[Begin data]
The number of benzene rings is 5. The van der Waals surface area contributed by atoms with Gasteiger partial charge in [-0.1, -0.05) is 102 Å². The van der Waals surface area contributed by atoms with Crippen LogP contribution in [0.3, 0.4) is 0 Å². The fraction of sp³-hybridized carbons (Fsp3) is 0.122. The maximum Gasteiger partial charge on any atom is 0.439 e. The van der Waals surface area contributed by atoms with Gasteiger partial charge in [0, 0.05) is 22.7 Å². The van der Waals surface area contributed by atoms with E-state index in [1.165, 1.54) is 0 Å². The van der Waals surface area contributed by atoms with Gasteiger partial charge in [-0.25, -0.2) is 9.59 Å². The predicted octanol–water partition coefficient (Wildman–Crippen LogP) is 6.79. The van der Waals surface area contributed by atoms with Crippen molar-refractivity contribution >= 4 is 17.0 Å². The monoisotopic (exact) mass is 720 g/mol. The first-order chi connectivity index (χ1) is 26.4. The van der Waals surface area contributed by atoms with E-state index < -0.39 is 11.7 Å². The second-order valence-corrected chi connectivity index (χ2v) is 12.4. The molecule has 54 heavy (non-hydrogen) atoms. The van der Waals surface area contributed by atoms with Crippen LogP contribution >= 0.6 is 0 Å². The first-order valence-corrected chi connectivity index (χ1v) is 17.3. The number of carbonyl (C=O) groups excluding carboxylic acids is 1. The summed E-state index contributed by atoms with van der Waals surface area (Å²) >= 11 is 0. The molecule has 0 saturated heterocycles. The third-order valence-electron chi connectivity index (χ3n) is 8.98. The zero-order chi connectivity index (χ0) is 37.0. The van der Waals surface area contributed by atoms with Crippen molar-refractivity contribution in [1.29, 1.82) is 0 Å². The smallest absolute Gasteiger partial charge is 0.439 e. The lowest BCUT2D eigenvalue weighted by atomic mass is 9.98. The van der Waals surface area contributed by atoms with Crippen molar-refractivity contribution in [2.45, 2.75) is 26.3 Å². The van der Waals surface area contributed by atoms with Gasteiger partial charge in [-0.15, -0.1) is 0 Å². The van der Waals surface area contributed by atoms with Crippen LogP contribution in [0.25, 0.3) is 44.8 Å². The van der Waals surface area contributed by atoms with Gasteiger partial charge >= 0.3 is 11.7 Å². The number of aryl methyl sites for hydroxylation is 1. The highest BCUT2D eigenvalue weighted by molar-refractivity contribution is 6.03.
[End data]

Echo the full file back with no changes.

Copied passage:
The number of benzene rings is 5. The van der Waals surface area contributed by atoms with Gasteiger partial charge in [-0.1, -0.05) is 102 Å². The van der Waals surface area contributed by atoms with Crippen LogP contribution in [0.3, 0.4) is 0 Å². The fraction of sp³-hybridized carbons (Fsp3) is 0.122. The maximum Gasteiger partial charge on any atom is 0.439 e. The van der Waals surface area contributed by atoms with Gasteiger partial charge in [0, 0.05) is 22.7 Å². The van der Waals surface area contributed by atoms with E-state index in [1.165, 1.54) is 0 Å². The van der Waals surface area contributed by atoms with Gasteiger partial charge in [-0.25, -0.2) is 9.59 Å². The predicted octanol–water partition coefficient (Wildman–Crippen LogP) is 6.79. The van der Waals surface area contributed by atoms with Crippen molar-refractivity contribution >= 4 is 17.0 Å². The monoisotopic (exact) mass is 720 g/mol. The first-order chi connectivity index (χ1) is 26.4. The van der Waals surface area contributed by atoms with E-state index < -0.39 is 11.7 Å². The second-order valence-corrected chi connectivity index (χ2v) is 12.4. The molecule has 54 heavy (non-hydrogen) atoms. The van der Waals surface area contributed by atoms with Crippen LogP contribution >= 0.6 is 0 Å². The first-order valence-corrected chi connectivity index (χ1v) is 17.3. The number of carbonyl (C=O) groups excluding carboxylic acids is 1. The summed E-state index contributed by atoms with van der Waals surface area (Å²) >= 11 is 0. The molecule has 0 saturated heterocycles. The third-order valence-electron chi connectivity index (χ3n) is 8.98. The zero-order chi connectivity index (χ0) is 37.0. The van der Waals surface area contributed by atoms with Crippen molar-refractivity contribution in [1.29, 1.82) is 0 Å². The smallest absolute Gasteiger partial charge is 0.439 e. The lowest BCUT2D eigenvalue weighted by atomic mass is 9.98. The van der Waals surface area contributed by atoms with Crippen molar-refractivity contribution in [2.45, 2.75) is 26.3 Å². The van der Waals surface area contributed by atoms with Gasteiger partial charge in [-0.15, -0.1) is 0 Å². The van der Waals surface area contributed by atoms with Crippen LogP contribution in [0.25, 0.3) is 44.8 Å². The van der Waals surface area contributed by atoms with Gasteiger partial charge >= 0.3 is 11.7 Å². The number of aryl methyl sites for hydroxylation is 1. The highest BCUT2D eigenvalue weighted by molar-refractivity contribution is 6.03.